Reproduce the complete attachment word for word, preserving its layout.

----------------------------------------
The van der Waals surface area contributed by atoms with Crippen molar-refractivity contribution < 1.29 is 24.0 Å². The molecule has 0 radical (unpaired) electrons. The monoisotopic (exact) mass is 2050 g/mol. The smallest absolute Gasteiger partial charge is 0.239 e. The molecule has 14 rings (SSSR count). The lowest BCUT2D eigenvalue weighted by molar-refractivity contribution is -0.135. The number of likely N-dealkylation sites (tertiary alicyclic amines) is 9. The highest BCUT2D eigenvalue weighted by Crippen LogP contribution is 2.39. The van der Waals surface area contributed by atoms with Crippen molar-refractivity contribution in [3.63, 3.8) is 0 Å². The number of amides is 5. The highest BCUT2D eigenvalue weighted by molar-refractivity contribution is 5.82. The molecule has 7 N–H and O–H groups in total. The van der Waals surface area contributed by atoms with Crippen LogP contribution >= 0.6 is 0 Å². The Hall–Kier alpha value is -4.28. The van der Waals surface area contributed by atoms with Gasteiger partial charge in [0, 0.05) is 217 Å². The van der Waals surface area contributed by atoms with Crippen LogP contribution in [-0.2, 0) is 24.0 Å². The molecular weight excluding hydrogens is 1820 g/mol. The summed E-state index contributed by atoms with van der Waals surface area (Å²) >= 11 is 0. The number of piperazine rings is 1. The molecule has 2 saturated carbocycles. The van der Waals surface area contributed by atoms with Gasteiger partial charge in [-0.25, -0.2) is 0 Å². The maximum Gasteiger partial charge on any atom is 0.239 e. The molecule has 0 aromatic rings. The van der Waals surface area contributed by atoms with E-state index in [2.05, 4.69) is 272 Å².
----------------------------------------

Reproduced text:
The van der Waals surface area contributed by atoms with Crippen molar-refractivity contribution < 1.29 is 24.0 Å². The molecule has 0 radical (unpaired) electrons. The monoisotopic (exact) mass is 2050 g/mol. The smallest absolute Gasteiger partial charge is 0.239 e. The molecule has 14 rings (SSSR count). The lowest BCUT2D eigenvalue weighted by molar-refractivity contribution is -0.135. The number of likely N-dealkylation sites (tertiary alicyclic amines) is 9. The highest BCUT2D eigenvalue weighted by Crippen LogP contribution is 2.39. The van der Waals surface area contributed by atoms with Crippen molar-refractivity contribution in [3.63, 3.8) is 0 Å². The number of amides is 5. The highest BCUT2D eigenvalue weighted by molar-refractivity contribution is 5.82. The molecule has 7 N–H and O–H groups in total. The van der Waals surface area contributed by atoms with Crippen LogP contribution >= 0.6 is 0 Å². The Hall–Kier alpha value is -4.28. The van der Waals surface area contributed by atoms with Gasteiger partial charge in [0, 0.05) is 217 Å². The van der Waals surface area contributed by atoms with Crippen LogP contribution in [-0.2, 0) is 24.0 Å². The molecular weight excluding hydrogens is 1820 g/mol. The summed E-state index contributed by atoms with van der Waals surface area (Å²) >= 11 is 0. The number of piperazine rings is 1. The molecule has 2 saturated carbocycles. The van der Waals surface area contributed by atoms with Gasteiger partial charge in [-0.25, -0.2) is 0 Å². The maximum Gasteiger partial charge on any atom is 0.239 e. The molecule has 0 aromatic rings. The van der Waals surface area contributed by atoms with E-state index in [2.05, 4.69) is 272 Å².